The independent newspaper of the University of Iowa community since 1868

The Daily Iowan

The independent newspaper of the University of Iowa community since 1868

The Daily Iowan

The independent newspaper of the University of Iowa community since 1868

The Daily Iowan

Johnson County debates CAFOs in land zoning

Johnson County Board of Supervisors is discussing a moratorium on CAFOs—concentrated animal feeding operations—in the county, amid a comprehensive land use plan.
Mercy For Animals general counsel Vandhana Bala releases a hidden-camera video during a press conference at the Sofitel Water Tower Hotel in Chicago, Dec. 10, 2013, showing animal abuse at Wiese Brothers Farms in Greenleaf, Wis., a dairy that supplies cheese to DiGiorno. (Michael Tercha/Chicago Tribune/MCT)

By Paige Schlichte
[email protected]

Johnson County wants to put an end to one method of large-production farming by restricting concentrated animal feeding operations in the county despite it being out of its jurisdiction.

The Agriculture Department’s website defines the operations as “an animal feeding operation containing more than 1,000 animal units on site for more than 45 days a year;” The operations are regulated by the EPA under the Clean Water Act, and they must possess a comprehensive nutrient management plan to responsibly get rid of manure and other organic waste.

On Aug. 31, community members spoke at the Johnson County Comprehensive Plan Committee public meeting, which aims to create a future land-use map that acts as a guiding policy for zoning the land in the county. The large animal farms were included in the discussion.

County Supervisor Mike Carberry said there are 9,000 such farms in the state. Though cattle, dairy, and poultry operations are present, large hog farms are the most common in Iowa.

“We would like a moratorium on [the farms] in Johnson County,” Carberry said. “We’ve sent letters to the Natural Resources Department to try to encourage that it close some of the loopholes in the state regulations for [concentrated feeding operations]. We don’t think it’s sustainable agriculture.”

Such facility designs must also meet requirements before being issued a permit by the National Pollutant Discharge Elimination System Section of Iowa’s DNR.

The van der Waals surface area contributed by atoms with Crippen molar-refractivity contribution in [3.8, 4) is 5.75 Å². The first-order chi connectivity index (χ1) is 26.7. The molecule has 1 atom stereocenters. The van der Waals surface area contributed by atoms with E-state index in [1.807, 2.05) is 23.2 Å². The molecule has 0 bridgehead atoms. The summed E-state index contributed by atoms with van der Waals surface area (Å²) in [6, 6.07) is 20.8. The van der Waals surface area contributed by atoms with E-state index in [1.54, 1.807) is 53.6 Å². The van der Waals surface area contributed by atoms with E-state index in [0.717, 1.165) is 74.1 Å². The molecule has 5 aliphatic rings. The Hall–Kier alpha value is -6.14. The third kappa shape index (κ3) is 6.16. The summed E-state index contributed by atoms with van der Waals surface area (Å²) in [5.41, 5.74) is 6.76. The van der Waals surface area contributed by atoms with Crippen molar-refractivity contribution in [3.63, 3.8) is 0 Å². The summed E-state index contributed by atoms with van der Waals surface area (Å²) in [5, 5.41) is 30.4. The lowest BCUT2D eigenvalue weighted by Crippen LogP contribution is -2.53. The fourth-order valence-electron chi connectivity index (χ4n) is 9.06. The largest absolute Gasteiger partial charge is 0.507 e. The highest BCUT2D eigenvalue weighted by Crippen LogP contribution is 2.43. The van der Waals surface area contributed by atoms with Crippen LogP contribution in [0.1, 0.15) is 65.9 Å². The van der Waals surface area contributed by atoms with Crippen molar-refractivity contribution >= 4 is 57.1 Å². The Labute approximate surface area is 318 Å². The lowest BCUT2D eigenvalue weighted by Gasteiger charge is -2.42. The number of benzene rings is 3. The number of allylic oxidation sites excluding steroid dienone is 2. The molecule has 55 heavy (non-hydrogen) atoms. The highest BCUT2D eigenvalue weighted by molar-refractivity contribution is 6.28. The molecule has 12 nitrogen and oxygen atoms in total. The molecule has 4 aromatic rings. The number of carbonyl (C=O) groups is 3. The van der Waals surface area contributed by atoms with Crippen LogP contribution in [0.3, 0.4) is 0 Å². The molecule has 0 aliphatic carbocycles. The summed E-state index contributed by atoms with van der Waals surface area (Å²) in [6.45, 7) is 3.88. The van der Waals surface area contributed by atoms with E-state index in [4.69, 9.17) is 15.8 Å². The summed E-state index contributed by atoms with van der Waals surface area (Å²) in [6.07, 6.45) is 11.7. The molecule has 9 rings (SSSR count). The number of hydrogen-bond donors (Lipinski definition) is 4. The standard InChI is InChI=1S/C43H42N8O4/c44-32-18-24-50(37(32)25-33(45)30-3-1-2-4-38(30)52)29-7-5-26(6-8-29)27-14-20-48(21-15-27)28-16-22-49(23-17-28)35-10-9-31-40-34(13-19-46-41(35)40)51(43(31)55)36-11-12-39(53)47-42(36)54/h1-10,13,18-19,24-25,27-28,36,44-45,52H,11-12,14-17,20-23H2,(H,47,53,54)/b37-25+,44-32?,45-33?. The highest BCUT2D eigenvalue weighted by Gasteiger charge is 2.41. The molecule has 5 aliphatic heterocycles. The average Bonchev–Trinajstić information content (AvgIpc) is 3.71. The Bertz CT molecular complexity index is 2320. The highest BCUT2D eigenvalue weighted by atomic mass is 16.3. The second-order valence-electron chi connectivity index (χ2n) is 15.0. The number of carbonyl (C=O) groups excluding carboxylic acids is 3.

However, many are still concerned about the environmental effects of the operations on Iowa’s air, water, and soil.

Kim Andersen, who owns an organic family farm along with her siblings near Brighton, Iowa, lives about a mile away from a concentrated operation.

“Until one moves in next to you, people don’t get it,” she said. “They think you’re against farming, and I’m not; I’m a farmer myself. But when is it agriculture and when is it industrial? It doesn’t resemble a farm — you don’t see people, animals, or tractors. It looks like a factory out in the middle of the country.”

Lynn Gallagher, a member of 100 Grannies said she supported the land-use plan’s language to “discourage the expansion of [industrial farms].”

Rob Brenneman, the founder of Brenneman Pork, one of the largest pork producers in Iowa, defends his hog operations. He said the company owns pigs in Johnson County, though it does not own the facilities in which the pigs are raised.

“It’s about agriculture and young people and helping to keep them on the farm and in the community,” Brenneman said. “We provide jobs and opportunities for young people who want to stay in agriculture. That’s my motto, and that’s what we try to do every day.”

Iowa possesses a Master Matrix, a scoring system used to evaluate where the large operations are permitted to be located. Ultimately, the DNR approves the location.

Because of this, the committee in charge of the land-use map is trying to discourage the industrial farms in Johnson County.

“In a factory-farm system, they know they’re going to lose a percentage of their animals, they count on that,” Gallagher said. “It’s all about profit. We treat them like machines; they’re just production units.”

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